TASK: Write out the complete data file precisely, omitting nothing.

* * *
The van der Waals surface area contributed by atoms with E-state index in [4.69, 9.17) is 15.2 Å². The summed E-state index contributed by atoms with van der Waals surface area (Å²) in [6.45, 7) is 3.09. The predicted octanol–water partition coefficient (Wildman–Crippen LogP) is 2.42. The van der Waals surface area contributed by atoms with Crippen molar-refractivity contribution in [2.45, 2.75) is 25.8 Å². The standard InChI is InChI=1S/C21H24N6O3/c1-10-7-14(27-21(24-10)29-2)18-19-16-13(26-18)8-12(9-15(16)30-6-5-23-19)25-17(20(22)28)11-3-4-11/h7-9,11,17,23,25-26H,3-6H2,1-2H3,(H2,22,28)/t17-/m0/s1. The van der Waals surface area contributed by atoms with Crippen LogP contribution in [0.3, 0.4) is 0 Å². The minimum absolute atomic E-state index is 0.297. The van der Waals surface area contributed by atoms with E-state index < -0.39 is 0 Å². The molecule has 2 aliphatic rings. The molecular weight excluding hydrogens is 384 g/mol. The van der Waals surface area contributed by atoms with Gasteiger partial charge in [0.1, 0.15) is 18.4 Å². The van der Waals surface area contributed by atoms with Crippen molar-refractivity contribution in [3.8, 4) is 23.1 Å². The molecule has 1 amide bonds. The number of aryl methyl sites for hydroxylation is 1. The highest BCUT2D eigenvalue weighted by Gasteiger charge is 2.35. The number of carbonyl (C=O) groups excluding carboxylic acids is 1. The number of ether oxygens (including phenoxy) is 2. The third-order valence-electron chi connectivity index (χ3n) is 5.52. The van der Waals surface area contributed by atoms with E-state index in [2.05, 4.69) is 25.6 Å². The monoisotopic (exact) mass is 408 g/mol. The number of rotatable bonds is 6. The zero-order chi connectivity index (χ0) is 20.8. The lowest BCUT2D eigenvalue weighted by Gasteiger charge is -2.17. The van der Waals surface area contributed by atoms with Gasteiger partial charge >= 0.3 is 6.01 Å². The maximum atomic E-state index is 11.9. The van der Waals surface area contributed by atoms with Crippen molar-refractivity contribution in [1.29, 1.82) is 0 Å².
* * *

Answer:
The van der Waals surface area contributed by atoms with E-state index in [4.69, 9.17) is 15.2 Å². The summed E-state index contributed by atoms with van der Waals surface area (Å²) in [6.45, 7) is 3.09. The predicted octanol–water partition coefficient (Wildman–Crippen LogP) is 2.42. The van der Waals surface area contributed by atoms with Crippen molar-refractivity contribution in [2.45, 2.75) is 25.8 Å². The standard InChI is InChI=1S/C21H24N6O3/c1-10-7-14(27-21(24-10)29-2)18-19-16-13(26-18)8-12(9-15(16)30-6-5-23-19)25-17(20(22)28)11-3-4-11/h7-9,11,17,23,25-26H,3-6H2,1-2H3,(H2,22,28)/t17-/m0/s1. The van der Waals surface area contributed by atoms with Crippen LogP contribution in [0.3, 0.4) is 0 Å². The minimum absolute atomic E-state index is 0.297. The van der Waals surface area contributed by atoms with E-state index < -0.39 is 0 Å². The molecule has 2 aliphatic rings. The molecular weight excluding hydrogens is 384 g/mol. The van der Waals surface area contributed by atoms with Gasteiger partial charge in [0.1, 0.15) is 18.4 Å². The van der Waals surface area contributed by atoms with Crippen molar-refractivity contribution in [3.8, 4) is 23.1 Å². The molecule has 1 amide bonds. The number of aryl methyl sites for hydroxylation is 1. The highest BCUT2D eigenvalue weighted by Gasteiger charge is 2.35. The number of carbonyl (C=O) groups excluding carboxylic acids is 1. The number of ether oxygens (including phenoxy) is 2. The third-order valence-electron chi connectivity index (χ3n) is 5.52. The van der Waals surface area contributed by atoms with E-state index in [2.05, 4.69) is 25.6 Å². The monoisotopic (exact) mass is 408 g/mol. The number of rotatable bonds is 6. The zero-order chi connectivity index (χ0) is 20.8. The lowest BCUT2D eigenvalue weighted by Gasteiger charge is -2.17. The van der Waals surface area contributed by atoms with Gasteiger partial charge >= 0.3 is 6.01 Å². The maximum atomic E-state index is 11.9. The van der Waals surface area contributed by atoms with Crippen molar-refractivity contribution in [1.29, 1.82) is 0 Å².